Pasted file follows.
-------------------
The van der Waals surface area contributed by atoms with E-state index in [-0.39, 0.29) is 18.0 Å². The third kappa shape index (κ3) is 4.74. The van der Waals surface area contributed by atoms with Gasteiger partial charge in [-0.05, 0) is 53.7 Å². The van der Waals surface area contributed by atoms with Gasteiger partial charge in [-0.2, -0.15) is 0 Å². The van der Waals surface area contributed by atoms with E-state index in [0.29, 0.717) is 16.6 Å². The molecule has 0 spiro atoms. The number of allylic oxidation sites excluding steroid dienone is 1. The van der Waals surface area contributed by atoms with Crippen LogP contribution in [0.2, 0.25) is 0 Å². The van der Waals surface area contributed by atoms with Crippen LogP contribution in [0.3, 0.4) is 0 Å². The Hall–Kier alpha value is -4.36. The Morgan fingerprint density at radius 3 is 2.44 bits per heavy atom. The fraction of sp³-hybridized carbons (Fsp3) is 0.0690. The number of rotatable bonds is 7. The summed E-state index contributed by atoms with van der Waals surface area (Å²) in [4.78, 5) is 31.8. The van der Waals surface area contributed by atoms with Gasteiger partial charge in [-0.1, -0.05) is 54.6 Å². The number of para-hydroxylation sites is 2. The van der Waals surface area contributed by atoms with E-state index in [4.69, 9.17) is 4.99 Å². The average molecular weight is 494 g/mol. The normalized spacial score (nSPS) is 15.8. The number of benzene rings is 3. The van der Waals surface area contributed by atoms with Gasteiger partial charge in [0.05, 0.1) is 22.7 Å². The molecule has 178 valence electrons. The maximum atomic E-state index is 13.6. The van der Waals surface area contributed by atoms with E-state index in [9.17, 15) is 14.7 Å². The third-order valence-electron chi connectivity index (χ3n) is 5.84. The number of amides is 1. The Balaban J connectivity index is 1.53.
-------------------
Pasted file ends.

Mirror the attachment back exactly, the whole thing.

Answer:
The van der Waals surface area contributed by atoms with E-state index in [-0.39, 0.29) is 18.0 Å². The third kappa shape index (κ3) is 4.74. The van der Waals surface area contributed by atoms with Gasteiger partial charge in [-0.05, 0) is 53.7 Å². The van der Waals surface area contributed by atoms with Gasteiger partial charge in [-0.2, -0.15) is 0 Å². The van der Waals surface area contributed by atoms with E-state index in [0.29, 0.717) is 16.6 Å². The molecule has 0 spiro atoms. The number of allylic oxidation sites excluding steroid dienone is 1. The van der Waals surface area contributed by atoms with Crippen LogP contribution in [0.2, 0.25) is 0 Å². The van der Waals surface area contributed by atoms with Crippen LogP contribution in [0.3, 0.4) is 0 Å². The Hall–Kier alpha value is -4.36. The Morgan fingerprint density at radius 3 is 2.44 bits per heavy atom. The fraction of sp³-hybridized carbons (Fsp3) is 0.0690. The number of rotatable bonds is 7. The summed E-state index contributed by atoms with van der Waals surface area (Å²) in [4.78, 5) is 31.8. The van der Waals surface area contributed by atoms with Gasteiger partial charge in [-0.1, -0.05) is 54.6 Å². The number of para-hydroxylation sites is 2. The van der Waals surface area contributed by atoms with E-state index in [4.69, 9.17) is 4.99 Å². The average molecular weight is 494 g/mol. The normalized spacial score (nSPS) is 15.8. The number of benzene rings is 3. The van der Waals surface area contributed by atoms with Gasteiger partial charge in [0.05, 0.1) is 22.7 Å². The molecule has 178 valence electrons. The maximum atomic E-state index is 13.6. The van der Waals surface area contributed by atoms with E-state index in [9.17, 15) is 14.7 Å². The third-order valence-electron chi connectivity index (χ3n) is 5.84. The number of amides is 1. The Balaban J connectivity index is 1.53.